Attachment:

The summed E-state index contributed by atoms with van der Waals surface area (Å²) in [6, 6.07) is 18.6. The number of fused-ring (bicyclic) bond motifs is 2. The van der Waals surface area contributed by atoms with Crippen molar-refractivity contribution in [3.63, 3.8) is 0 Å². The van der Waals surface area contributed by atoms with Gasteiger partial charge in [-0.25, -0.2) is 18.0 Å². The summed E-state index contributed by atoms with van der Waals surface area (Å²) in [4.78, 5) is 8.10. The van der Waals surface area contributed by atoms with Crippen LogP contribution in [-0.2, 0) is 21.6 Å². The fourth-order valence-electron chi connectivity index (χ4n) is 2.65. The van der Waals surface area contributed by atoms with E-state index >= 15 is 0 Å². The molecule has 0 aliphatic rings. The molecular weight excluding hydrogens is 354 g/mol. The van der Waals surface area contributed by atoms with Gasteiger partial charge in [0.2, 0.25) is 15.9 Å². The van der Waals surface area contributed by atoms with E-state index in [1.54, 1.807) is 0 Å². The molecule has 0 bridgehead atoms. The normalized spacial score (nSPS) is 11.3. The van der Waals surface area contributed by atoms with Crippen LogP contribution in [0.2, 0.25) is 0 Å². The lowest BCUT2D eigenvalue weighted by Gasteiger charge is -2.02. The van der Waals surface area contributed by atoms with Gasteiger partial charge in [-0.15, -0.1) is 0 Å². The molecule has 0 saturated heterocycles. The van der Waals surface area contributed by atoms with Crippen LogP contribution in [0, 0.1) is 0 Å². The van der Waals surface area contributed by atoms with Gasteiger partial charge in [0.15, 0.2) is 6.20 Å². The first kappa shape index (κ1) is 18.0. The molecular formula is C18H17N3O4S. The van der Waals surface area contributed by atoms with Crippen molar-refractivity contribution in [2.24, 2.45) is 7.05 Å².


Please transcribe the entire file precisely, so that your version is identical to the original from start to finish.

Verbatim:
The summed E-state index contributed by atoms with van der Waals surface area (Å²) in [6, 6.07) is 18.6. The number of fused-ring (bicyclic) bond motifs is 2. The van der Waals surface area contributed by atoms with Crippen molar-refractivity contribution in [3.63, 3.8) is 0 Å². The van der Waals surface area contributed by atoms with Gasteiger partial charge in [-0.25, -0.2) is 18.0 Å². The summed E-state index contributed by atoms with van der Waals surface area (Å²) in [4.78, 5) is 8.10. The van der Waals surface area contributed by atoms with Crippen LogP contribution in [-0.2, 0) is 21.6 Å². The fourth-order valence-electron chi connectivity index (χ4n) is 2.65. The van der Waals surface area contributed by atoms with E-state index >= 15 is 0 Å². The molecule has 0 aliphatic rings. The molecular weight excluding hydrogens is 354 g/mol. The van der Waals surface area contributed by atoms with Gasteiger partial charge in [0.2, 0.25) is 15.9 Å². The van der Waals surface area contributed by atoms with E-state index in [1.54, 1.807) is 0 Å². The molecule has 0 bridgehead atoms. The normalized spacial score (nSPS) is 11.3. The van der Waals surface area contributed by atoms with Crippen LogP contribution in [0.2, 0.25) is 0 Å². The lowest BCUT2D eigenvalue weighted by Gasteiger charge is -2.02. The van der Waals surface area contributed by atoms with Gasteiger partial charge in [-0.15, -0.1) is 0 Å². The molecule has 0 saturated heterocycles. The van der Waals surface area contributed by atoms with Crippen LogP contribution in [0, 0.1) is 0 Å². The van der Waals surface area contributed by atoms with Gasteiger partial charge in [0.15, 0.2) is 6.20 Å². The first kappa shape index (κ1) is 18.0. The molecular formula is C18H17N3O4S. The van der Waals surface area contributed by atoms with Crippen molar-refractivity contribution in [2.24, 2.45) is 7.05 Å².